BioMed Research International

BioMed Research International / 2021 / Article

Research Article | Open Access

Volume 2021 |Article ID 6661520 | https://doi.org/10.1155/2021/6661520

Yanhui Zhang, Aifang Wang, Xiaohe Zhang, Xiaoliang Wang, Jin Zhang, Jinji Ma, "lncRNA LINC01296 Promotes Oral Squamous Cell Carcinoma Development by Binding with SRSF1", BioMed Research International, vol. 2021, Article ID 6661520, 12 pages, 2021. https://doi.org/10.1155/2021/6661520

lncRNA LINC01296 Promotes Oral Squamous Cell Carcinoma Development by Binding with SRSF1

Academic Editor: Mauricio Budini
Received04 Nov 2020
Accepted29 Apr 2021
Published12 Jun 2021

Abstract

Objective. Oral squamous cell carcinoma (OSCC) is the most common malignant tumor of the head and neck, with strong local invasiveness and cervical lymph node metastasis. The purpose of this study was to investigate the role of LINC01296 in oral squamous cell carcinoma and its possible mechanism. Materials and Methods. GEPAI database analysis and clinical samples were used to detect the expression of LINC01296 in head and neck cancer. In vivo experiment, MTT, clone formation assay, and transwell were used to detect the proliferation, migration, and invasion of oral squamous cell carcinoma. The effect of LINC01296 on EMT was detected by western blot and qRT-PCR to measure the expression of epithelial and mesenchymal phenotypic markers. BALB/c nude mice were used to carry out in vitro treatment experiment. In terms of mechanism, the binding relationship between LINC01296 and SRSF1 was predicted and verified by the RBPDB database and RNA pull-down assay. Results. LINC01296 was highly expressed in clinical samples and cell lines of oral squamous cell carcinoma. Overexpression of LINC01296 promoted the proliferation, invasion, and migration of oral squamous cell carcinoma cells and accelerated the formation of xenografts, while silencing LINC01296 inhibited tumor progression. In mechanism, LINC01296 plays a tumor-promoting role by binding to SRSF1 protein. Conclusion. LINC01296 promotes malignant lesions in oral squamous cell carcinoma by binding to SRSF1 protein, which provides important experimental data and theoretical basis for the prevention, diagnosis, and treatment of oral squamous cell carcinoma.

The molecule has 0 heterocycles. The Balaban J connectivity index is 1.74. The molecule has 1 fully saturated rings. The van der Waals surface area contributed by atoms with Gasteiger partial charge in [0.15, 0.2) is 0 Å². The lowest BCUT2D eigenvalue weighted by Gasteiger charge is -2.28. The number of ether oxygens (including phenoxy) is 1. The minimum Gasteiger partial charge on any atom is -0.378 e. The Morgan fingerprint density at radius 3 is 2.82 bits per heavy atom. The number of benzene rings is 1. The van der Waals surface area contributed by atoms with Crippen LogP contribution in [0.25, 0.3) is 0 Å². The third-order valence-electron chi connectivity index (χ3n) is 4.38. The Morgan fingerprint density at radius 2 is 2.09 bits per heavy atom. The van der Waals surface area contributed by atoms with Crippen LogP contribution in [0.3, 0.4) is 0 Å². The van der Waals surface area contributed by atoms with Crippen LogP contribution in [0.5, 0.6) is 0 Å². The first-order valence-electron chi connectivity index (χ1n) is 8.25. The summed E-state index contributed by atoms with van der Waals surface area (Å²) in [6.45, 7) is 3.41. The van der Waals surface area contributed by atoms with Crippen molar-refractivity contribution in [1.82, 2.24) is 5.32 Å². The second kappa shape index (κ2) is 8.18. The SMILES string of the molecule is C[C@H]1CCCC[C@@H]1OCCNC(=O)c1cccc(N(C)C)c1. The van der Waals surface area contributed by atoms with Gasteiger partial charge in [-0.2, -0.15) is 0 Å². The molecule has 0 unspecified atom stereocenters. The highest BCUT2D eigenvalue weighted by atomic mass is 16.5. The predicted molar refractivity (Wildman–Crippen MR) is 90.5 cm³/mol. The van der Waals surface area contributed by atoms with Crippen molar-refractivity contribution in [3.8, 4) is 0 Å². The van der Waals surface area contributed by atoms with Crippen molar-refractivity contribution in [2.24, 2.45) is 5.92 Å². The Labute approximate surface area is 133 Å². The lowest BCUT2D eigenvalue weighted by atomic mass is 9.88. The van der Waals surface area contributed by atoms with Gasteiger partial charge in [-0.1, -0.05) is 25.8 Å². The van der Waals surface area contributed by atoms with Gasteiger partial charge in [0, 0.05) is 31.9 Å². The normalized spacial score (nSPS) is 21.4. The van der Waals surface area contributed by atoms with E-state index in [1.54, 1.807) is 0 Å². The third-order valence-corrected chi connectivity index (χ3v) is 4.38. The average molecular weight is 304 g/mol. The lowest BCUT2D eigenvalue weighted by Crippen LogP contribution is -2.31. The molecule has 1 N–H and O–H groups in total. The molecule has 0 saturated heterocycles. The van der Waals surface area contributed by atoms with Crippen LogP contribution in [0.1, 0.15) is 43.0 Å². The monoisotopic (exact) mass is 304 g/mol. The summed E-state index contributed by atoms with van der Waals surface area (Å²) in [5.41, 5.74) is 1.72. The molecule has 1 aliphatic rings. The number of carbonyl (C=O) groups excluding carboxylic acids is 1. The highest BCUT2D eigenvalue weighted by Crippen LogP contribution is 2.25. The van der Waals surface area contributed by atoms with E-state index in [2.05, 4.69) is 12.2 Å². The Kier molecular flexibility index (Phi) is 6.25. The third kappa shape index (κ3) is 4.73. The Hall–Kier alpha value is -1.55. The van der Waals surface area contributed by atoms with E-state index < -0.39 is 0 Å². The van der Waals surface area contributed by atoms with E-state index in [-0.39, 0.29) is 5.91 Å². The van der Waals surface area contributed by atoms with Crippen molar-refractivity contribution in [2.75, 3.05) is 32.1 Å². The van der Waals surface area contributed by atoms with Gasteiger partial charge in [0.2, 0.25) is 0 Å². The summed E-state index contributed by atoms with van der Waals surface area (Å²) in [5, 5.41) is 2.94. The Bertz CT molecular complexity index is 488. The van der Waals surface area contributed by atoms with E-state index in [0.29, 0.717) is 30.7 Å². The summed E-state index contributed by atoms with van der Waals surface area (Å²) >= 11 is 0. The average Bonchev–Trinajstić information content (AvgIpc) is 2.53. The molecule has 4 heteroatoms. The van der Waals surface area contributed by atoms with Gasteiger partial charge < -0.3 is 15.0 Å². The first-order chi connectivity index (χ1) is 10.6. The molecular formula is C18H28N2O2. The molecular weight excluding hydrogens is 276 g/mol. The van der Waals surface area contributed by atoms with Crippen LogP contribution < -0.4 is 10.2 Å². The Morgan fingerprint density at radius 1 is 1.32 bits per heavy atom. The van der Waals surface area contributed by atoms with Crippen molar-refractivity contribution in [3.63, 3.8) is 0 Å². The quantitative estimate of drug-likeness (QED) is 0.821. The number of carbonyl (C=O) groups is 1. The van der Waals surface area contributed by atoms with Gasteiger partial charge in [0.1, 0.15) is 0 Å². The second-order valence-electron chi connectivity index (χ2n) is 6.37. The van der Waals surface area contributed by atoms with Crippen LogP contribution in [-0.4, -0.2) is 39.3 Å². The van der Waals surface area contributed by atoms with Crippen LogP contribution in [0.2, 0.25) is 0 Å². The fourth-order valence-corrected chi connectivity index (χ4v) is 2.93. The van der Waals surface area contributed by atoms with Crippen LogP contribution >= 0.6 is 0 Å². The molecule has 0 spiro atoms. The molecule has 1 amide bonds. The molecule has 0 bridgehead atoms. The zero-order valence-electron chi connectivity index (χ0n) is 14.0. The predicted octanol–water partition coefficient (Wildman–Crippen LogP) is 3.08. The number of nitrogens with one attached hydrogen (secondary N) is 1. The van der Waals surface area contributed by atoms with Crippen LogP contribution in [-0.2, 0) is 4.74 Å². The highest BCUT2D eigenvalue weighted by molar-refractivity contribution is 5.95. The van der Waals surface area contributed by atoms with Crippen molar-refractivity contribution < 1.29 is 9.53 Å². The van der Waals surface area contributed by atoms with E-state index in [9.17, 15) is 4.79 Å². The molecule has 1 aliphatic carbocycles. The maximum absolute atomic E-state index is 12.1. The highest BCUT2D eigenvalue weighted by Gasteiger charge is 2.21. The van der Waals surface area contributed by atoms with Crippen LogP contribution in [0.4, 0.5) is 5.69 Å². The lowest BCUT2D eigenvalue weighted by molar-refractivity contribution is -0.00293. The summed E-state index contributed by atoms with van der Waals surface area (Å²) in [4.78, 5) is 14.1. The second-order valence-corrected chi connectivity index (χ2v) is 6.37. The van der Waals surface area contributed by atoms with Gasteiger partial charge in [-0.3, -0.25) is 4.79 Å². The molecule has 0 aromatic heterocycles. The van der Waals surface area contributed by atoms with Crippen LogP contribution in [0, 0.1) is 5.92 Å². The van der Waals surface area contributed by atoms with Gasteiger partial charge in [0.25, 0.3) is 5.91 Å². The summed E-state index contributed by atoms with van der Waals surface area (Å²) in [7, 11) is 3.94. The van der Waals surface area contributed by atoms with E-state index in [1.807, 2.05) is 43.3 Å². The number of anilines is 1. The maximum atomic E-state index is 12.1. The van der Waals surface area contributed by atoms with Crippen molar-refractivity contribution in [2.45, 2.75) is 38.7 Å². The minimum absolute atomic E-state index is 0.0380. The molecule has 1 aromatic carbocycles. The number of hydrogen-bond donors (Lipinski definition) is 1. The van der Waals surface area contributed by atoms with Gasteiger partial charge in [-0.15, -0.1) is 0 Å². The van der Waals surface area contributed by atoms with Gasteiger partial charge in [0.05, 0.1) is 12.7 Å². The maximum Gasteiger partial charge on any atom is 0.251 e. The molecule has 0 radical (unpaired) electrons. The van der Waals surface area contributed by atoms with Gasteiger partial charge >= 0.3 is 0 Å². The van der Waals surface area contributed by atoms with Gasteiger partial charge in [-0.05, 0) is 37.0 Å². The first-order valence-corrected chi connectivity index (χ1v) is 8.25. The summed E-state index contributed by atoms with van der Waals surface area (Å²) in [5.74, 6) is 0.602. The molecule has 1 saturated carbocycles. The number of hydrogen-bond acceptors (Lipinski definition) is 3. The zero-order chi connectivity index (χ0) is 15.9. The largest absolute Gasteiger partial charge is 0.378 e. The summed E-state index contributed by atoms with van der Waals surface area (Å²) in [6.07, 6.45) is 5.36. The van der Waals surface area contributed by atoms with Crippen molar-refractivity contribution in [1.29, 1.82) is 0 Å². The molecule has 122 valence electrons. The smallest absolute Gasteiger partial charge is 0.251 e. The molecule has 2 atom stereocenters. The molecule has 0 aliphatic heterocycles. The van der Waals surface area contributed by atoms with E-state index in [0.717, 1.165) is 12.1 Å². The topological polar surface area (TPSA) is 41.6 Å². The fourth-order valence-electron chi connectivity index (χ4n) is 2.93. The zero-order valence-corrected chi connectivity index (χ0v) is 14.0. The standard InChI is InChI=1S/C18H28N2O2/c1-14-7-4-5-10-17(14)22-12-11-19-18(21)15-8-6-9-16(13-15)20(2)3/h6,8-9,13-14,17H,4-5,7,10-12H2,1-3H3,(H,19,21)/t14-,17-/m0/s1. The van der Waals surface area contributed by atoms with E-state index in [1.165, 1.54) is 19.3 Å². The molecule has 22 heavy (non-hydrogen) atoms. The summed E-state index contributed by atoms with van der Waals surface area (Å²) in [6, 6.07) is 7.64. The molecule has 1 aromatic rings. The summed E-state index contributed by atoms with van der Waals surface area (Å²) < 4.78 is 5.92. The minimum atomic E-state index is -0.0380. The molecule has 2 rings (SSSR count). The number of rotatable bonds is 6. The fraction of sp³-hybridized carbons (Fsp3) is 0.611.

1. Introduction

Head and neck cancer (HNC) is the sixth most common malignant tumor in the world. Oral squamous cell carcinoma (OSCC) is the most common subtype of head and neck cancer [1]. There are more than 500,000 new cases of oral squamous cell carcinoma in the world every year, and more than 140,000 people die of oral squamous cell carcinoma every year [2]. At present, the main methods for the treatment of OSCC are surgical resection, adjuvant radiotherapy, and chemotherapy. Although great progress has been made in surgical techniques and radiotherapy and chemotherapy, in the past 30 years, the overall survival rate of patients with OSCC has been maintained at about 50% and has not been significantly improved [3]. Therefore, in-depth study of the molecular mechanism of the occurrence and development of OSCC is the key to the development of new and effective treatments.

OSCC is characterized by strong local invasion and cervical lymph node metastasis, its occurrence and development is a complex process, by many factors, a variety of genes participate and play a synergistic role, and different genes play different roles. Previous studies have focused on OSCC protein-coding genes. With the deepening of the research, cancer researchers have found that noncoding RNA (ncRNA), especially long noncoding RNA (lncRNA), plays a crucial role in the occurrence and development of many malignant tumors [4]. However, there are few studies on the mechanism of lncRNA in the pathogenesis of OSCC.